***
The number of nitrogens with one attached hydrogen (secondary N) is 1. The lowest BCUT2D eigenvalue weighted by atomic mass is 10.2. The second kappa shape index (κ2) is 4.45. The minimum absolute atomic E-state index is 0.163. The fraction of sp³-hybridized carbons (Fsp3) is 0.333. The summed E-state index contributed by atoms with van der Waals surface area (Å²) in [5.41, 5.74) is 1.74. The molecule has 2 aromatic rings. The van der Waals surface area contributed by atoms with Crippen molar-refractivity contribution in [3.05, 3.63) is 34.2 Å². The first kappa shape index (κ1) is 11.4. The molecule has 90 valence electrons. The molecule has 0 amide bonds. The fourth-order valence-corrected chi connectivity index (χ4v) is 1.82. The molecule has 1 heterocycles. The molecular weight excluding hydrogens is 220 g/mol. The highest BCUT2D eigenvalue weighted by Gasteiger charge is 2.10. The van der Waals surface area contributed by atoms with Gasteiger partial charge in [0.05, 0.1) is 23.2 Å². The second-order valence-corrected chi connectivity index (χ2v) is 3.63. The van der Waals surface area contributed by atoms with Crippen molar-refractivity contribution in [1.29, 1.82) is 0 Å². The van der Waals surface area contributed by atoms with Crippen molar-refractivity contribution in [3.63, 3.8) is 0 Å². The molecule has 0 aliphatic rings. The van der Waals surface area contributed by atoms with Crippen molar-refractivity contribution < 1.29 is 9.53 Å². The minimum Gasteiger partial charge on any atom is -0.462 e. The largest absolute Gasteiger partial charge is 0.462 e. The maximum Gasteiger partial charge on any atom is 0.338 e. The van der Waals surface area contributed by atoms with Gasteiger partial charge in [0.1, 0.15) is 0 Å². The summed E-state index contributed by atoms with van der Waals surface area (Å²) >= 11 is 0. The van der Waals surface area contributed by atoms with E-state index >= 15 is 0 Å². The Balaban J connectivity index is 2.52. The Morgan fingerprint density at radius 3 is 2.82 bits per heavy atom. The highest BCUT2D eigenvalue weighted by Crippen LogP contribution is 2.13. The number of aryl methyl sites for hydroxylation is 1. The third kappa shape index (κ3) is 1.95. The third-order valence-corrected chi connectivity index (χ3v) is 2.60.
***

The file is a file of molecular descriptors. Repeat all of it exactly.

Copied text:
The number of nitrogens with one attached hydrogen (secondary N) is 1. The lowest BCUT2D eigenvalue weighted by atomic mass is 10.2. The second kappa shape index (κ2) is 4.45. The minimum absolute atomic E-state index is 0.163. The fraction of sp³-hybridized carbons (Fsp3) is 0.333. The summed E-state index contributed by atoms with van der Waals surface area (Å²) in [5.41, 5.74) is 1.74. The molecule has 2 aromatic rings. The van der Waals surface area contributed by atoms with Crippen molar-refractivity contribution in [3.05, 3.63) is 34.2 Å². The first kappa shape index (κ1) is 11.4. The molecule has 90 valence electrons. The molecule has 0 amide bonds. The fourth-order valence-corrected chi connectivity index (χ4v) is 1.82. The molecule has 1 heterocycles. The molecular weight excluding hydrogens is 220 g/mol. The highest BCUT2D eigenvalue weighted by Gasteiger charge is 2.10. The van der Waals surface area contributed by atoms with Gasteiger partial charge in [0.05, 0.1) is 23.2 Å². The second-order valence-corrected chi connectivity index (χ2v) is 3.63. The van der Waals surface area contributed by atoms with Crippen molar-refractivity contribution in [1.29, 1.82) is 0 Å². The van der Waals surface area contributed by atoms with Crippen molar-refractivity contribution in [3.63, 3.8) is 0 Å². The molecule has 0 aliphatic rings. The van der Waals surface area contributed by atoms with Crippen molar-refractivity contribution < 1.29 is 9.53 Å². The minimum Gasteiger partial charge on any atom is -0.462 e. The largest absolute Gasteiger partial charge is 0.462 e. The maximum Gasteiger partial charge on any atom is 0.338 e. The van der Waals surface area contributed by atoms with Gasteiger partial charge in [0.1, 0.15) is 0 Å². The summed E-state index contributed by atoms with van der Waals surface area (Å²) >= 11 is 0. The van der Waals surface area contributed by atoms with E-state index >= 15 is 0 Å². The Balaban J connectivity index is 2.52. The Morgan fingerprint density at radius 3 is 2.82 bits per heavy atom. The highest BCUT2D eigenvalue weighted by Crippen LogP contribution is 2.13. The number of aryl methyl sites for hydroxylation is 1. The third kappa shape index (κ3) is 1.95. The third-order valence-corrected chi connectivity index (χ3v) is 2.60.